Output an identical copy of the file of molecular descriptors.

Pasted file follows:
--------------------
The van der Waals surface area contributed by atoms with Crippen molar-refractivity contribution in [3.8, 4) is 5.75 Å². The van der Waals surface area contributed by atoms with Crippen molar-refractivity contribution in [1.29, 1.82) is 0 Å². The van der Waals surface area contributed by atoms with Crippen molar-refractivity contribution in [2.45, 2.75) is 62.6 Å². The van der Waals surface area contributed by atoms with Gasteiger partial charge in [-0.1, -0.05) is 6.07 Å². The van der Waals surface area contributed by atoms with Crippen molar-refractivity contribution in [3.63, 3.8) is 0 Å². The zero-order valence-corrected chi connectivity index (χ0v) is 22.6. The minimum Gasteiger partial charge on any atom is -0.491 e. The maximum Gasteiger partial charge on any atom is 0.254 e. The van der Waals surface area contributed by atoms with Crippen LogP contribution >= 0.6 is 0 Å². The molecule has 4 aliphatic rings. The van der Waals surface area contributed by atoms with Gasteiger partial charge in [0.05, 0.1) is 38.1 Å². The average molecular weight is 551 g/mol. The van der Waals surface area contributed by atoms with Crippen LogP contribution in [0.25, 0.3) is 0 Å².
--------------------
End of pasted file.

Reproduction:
The van der Waals surface area contributed by atoms with Crippen molar-refractivity contribution in [3.8, 4) is 5.75 Å². The van der Waals surface area contributed by atoms with Crippen molar-refractivity contribution in [1.29, 1.82) is 0 Å². The van der Waals surface area contributed by atoms with Crippen molar-refractivity contribution in [2.45, 2.75) is 62.6 Å². The van der Waals surface area contributed by atoms with Gasteiger partial charge in [-0.1, -0.05) is 6.07 Å². The van der Waals surface area contributed by atoms with Crippen molar-refractivity contribution in [3.63, 3.8) is 0 Å². The zero-order valence-corrected chi connectivity index (χ0v) is 22.6. The minimum Gasteiger partial charge on any atom is -0.491 e. The maximum Gasteiger partial charge on any atom is 0.254 e. The van der Waals surface area contributed by atoms with Crippen LogP contribution >= 0.6 is 0 Å². The molecule has 4 aliphatic rings. The van der Waals surface area contributed by atoms with Gasteiger partial charge in [0.05, 0.1) is 38.1 Å². The average molecular weight is 551 g/mol. The van der Waals surface area contributed by atoms with Crippen LogP contribution in [0.25, 0.3) is 0 Å².